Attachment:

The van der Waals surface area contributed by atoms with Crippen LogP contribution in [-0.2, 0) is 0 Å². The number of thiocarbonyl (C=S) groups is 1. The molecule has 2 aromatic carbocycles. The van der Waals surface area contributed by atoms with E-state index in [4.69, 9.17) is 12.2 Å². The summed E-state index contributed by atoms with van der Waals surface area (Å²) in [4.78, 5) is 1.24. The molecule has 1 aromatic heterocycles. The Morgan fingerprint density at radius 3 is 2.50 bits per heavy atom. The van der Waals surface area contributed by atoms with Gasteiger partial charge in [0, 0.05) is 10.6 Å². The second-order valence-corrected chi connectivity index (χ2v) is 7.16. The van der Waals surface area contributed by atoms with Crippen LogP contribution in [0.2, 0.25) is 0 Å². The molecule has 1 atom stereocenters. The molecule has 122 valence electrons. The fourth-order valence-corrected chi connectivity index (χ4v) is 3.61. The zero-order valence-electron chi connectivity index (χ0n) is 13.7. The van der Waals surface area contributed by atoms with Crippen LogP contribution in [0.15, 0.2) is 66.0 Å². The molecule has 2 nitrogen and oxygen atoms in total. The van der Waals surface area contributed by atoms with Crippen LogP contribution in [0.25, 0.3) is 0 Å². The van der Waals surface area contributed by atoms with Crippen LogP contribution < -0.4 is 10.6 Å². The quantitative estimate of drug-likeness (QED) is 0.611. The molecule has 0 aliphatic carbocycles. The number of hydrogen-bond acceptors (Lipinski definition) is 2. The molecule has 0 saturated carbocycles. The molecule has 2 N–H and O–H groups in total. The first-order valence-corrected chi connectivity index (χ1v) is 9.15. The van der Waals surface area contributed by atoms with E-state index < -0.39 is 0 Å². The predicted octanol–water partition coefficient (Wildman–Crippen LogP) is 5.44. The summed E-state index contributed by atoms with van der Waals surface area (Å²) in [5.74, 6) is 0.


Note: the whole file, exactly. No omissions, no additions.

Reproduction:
The van der Waals surface area contributed by atoms with Crippen LogP contribution in [-0.2, 0) is 0 Å². The number of thiocarbonyl (C=S) groups is 1. The molecule has 2 aromatic carbocycles. The van der Waals surface area contributed by atoms with E-state index in [4.69, 9.17) is 12.2 Å². The summed E-state index contributed by atoms with van der Waals surface area (Å²) in [4.78, 5) is 1.24. The molecule has 1 aromatic heterocycles. The Morgan fingerprint density at radius 3 is 2.50 bits per heavy atom. The van der Waals surface area contributed by atoms with Gasteiger partial charge in [0, 0.05) is 10.6 Å². The second-order valence-corrected chi connectivity index (χ2v) is 7.16. The van der Waals surface area contributed by atoms with Crippen LogP contribution in [0.2, 0.25) is 0 Å². The molecule has 1 atom stereocenters. The molecule has 122 valence electrons. The fourth-order valence-corrected chi connectivity index (χ4v) is 3.61. The zero-order valence-electron chi connectivity index (χ0n) is 13.7. The van der Waals surface area contributed by atoms with Crippen LogP contribution in [0.15, 0.2) is 66.0 Å². The molecule has 2 nitrogen and oxygen atoms in total. The van der Waals surface area contributed by atoms with Crippen LogP contribution in [0.25, 0.3) is 0 Å². The van der Waals surface area contributed by atoms with Crippen LogP contribution < -0.4 is 10.6 Å². The quantitative estimate of drug-likeness (QED) is 0.611. The molecule has 0 aliphatic carbocycles. The number of hydrogen-bond acceptors (Lipinski definition) is 2. The molecule has 0 saturated carbocycles. The molecule has 2 N–H and O–H groups in total. The first-order valence-corrected chi connectivity index (χ1v) is 9.15. The van der Waals surface area contributed by atoms with E-state index < -0.39 is 0 Å². The predicted octanol–water partition coefficient (Wildman–Crippen LogP) is 5.44. The summed E-state index contributed by atoms with van der Waals surface area (Å²) in [5.74, 6) is 0.